In patients not responding to conventional beta-blocker therapy, sotalol, flecainide, mexiletine, propafenone, or amiodarone may be used as alternative treatments. As idiopathic VT can be successfully treated by catheter ablation in the majority of cases, usually patients will undergo the procedure having failed beta-blockade. Although beta-blockers are considered the mainstay of AAD therapy, their efficacy is low in preventing monomorphic sustained VT. Amiodarone has been shown to reduce ICD interventions when used for secondary prevention.

The PVT which occurs in the setting of normal QT interval is distinct from that which occurs in the setting of QT prolongation; the last, called TdP, is characterized by QRS morphology which is twisting around the isoelectric line. Not only the ECG appearance but also the management is different between the two forms.

Deep sedation, neuraxial modulation, mechanical ventilation, and catheter ablation are recommended in unstable patients non-responding to pharmacological therapy. Immediate coronary angiography is indicated when ischaemia is the cause. In all patients, the search for and correction of reversible causes hypokalaemia, hypomagnesaemia, acute decompensated heart failure, and proarrhythmic drugs are indicated. Hypomagnesaemia is typically associated with PVT and responds to intravenous magnesium.

The addition of flecainide should be considered in patients who experience recurrent PVT or syncope while on beta-blocker, or in patients non-suitable for ICD implantation. Torsadogenic drugs differ significantly in their arrhythmic risk profile. The anti-torsadogenic mechanism of magnesium is poorly understood. Increasing heart rate with isoproterenol or repletion of potassium to serotherapeutic levels 4.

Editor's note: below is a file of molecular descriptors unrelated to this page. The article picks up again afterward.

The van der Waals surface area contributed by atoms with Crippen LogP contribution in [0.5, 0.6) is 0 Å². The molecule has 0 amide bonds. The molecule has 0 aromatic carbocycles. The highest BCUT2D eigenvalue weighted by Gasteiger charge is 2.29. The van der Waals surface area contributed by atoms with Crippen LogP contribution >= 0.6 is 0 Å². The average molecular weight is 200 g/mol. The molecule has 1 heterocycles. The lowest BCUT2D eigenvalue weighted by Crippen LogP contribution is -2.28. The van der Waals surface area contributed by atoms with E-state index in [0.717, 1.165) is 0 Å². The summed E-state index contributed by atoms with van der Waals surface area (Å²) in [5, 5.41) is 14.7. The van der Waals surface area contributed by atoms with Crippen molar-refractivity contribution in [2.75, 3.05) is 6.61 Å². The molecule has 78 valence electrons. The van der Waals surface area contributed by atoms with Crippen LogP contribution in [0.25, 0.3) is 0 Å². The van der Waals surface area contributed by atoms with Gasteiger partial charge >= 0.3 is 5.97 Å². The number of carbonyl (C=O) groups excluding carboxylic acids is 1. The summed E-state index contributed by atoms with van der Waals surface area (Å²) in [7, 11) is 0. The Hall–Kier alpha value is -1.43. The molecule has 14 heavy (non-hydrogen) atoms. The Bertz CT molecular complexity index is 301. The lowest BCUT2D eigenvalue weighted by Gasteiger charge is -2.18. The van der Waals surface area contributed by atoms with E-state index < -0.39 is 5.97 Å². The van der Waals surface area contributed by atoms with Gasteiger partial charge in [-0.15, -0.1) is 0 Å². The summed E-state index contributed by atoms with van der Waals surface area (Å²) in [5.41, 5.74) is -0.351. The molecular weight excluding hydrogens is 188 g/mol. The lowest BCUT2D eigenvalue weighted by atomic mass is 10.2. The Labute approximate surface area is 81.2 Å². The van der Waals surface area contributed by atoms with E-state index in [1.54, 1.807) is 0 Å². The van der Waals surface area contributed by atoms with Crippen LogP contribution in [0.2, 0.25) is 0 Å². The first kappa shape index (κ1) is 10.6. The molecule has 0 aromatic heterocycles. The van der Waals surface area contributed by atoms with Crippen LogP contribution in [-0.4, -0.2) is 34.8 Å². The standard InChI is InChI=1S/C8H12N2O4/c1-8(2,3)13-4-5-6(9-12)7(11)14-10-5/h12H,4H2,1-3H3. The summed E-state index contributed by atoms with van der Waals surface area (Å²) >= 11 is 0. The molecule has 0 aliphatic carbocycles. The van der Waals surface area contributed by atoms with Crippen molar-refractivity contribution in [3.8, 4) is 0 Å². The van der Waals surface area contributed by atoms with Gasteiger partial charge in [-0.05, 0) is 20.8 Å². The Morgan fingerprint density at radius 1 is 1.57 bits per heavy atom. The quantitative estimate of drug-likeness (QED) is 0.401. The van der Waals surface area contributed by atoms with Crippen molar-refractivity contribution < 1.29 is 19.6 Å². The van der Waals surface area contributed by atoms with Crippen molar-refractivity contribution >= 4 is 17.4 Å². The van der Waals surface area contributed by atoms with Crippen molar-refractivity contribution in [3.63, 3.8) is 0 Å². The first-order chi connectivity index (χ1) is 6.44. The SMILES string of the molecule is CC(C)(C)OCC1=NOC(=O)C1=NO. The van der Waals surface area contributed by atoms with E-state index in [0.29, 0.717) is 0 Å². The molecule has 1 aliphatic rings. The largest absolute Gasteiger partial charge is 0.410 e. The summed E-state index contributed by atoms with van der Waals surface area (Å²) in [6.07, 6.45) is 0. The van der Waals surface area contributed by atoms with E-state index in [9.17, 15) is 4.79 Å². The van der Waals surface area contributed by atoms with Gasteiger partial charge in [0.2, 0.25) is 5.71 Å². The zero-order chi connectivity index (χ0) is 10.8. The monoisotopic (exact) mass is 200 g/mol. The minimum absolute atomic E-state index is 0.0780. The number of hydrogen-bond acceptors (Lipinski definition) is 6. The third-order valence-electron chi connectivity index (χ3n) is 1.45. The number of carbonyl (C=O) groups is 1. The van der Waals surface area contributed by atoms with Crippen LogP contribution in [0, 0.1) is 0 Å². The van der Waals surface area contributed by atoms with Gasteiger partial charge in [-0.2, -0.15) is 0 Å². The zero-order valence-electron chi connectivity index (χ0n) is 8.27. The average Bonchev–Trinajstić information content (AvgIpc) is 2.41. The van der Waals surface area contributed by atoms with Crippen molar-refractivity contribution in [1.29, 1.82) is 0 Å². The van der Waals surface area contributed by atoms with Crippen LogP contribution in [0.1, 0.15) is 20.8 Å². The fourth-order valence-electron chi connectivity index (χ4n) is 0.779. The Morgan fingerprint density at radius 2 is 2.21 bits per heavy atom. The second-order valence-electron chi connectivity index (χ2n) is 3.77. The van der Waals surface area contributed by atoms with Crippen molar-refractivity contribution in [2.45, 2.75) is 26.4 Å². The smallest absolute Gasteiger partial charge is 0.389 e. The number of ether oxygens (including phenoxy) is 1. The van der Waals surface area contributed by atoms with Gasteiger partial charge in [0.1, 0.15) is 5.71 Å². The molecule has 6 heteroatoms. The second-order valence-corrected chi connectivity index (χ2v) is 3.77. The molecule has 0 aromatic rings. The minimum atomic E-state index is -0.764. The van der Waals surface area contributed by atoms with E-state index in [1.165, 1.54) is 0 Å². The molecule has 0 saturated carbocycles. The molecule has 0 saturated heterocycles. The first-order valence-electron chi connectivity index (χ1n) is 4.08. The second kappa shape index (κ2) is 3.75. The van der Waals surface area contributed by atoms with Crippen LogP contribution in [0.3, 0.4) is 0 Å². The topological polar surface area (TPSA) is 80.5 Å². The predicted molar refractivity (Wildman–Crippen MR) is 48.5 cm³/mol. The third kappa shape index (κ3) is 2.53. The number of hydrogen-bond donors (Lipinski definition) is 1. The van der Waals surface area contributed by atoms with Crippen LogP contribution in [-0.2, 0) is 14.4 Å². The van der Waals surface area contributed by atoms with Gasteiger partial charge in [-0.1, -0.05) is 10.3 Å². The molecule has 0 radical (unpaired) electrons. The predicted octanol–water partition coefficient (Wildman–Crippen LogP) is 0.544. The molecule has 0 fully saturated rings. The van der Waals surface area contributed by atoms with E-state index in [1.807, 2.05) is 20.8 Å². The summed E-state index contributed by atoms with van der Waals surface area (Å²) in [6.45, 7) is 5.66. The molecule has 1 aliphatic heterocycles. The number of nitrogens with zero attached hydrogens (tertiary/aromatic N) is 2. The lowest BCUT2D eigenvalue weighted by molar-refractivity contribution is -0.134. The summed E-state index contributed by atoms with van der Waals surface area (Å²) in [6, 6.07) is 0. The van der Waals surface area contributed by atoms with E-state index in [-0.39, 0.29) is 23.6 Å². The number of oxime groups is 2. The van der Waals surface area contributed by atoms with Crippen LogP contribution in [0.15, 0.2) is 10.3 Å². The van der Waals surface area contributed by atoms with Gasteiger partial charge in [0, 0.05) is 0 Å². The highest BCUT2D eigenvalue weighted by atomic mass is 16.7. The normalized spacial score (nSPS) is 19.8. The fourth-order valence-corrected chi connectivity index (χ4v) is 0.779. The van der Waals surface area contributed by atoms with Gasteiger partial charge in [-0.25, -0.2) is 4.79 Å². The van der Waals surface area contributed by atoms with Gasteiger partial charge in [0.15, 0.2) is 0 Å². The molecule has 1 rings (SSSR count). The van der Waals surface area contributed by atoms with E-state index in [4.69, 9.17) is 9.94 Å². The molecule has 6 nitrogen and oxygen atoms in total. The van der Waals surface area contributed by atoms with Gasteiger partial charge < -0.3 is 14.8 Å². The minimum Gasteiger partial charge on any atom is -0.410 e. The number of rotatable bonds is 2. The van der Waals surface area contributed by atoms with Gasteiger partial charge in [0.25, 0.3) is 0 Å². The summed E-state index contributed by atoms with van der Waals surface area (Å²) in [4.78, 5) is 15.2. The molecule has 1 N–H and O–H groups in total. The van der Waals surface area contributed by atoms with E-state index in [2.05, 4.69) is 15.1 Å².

One unique situation in which prophylactic treatment with lidocaine might have a role is its use after cardiac arrest and successful resuscitation, where it has led to suppression of recurrent ventricular arrhythmias and improved survival. Early use of beta-blockers in the setting of ACS reduces mortality, and the incidence of ventricular arrhythmias and is therefore recommended.

Correction of hypomagnesaemia and hypokalaemia may help in selected patients. Amiodarone may have the most balanced efficacy-to-risk profile, and should be considered only if episodes of VT or VF are frequent, and can no longer be controlled by successive electrical cardioversion or defibrillation. However, the effect on global mortality is neutral. Lidocaine may reduce the incidence of ventricular arrhythmias related to myocardial ischaemia, although no beneficial effect on early mortality has been demonstrated.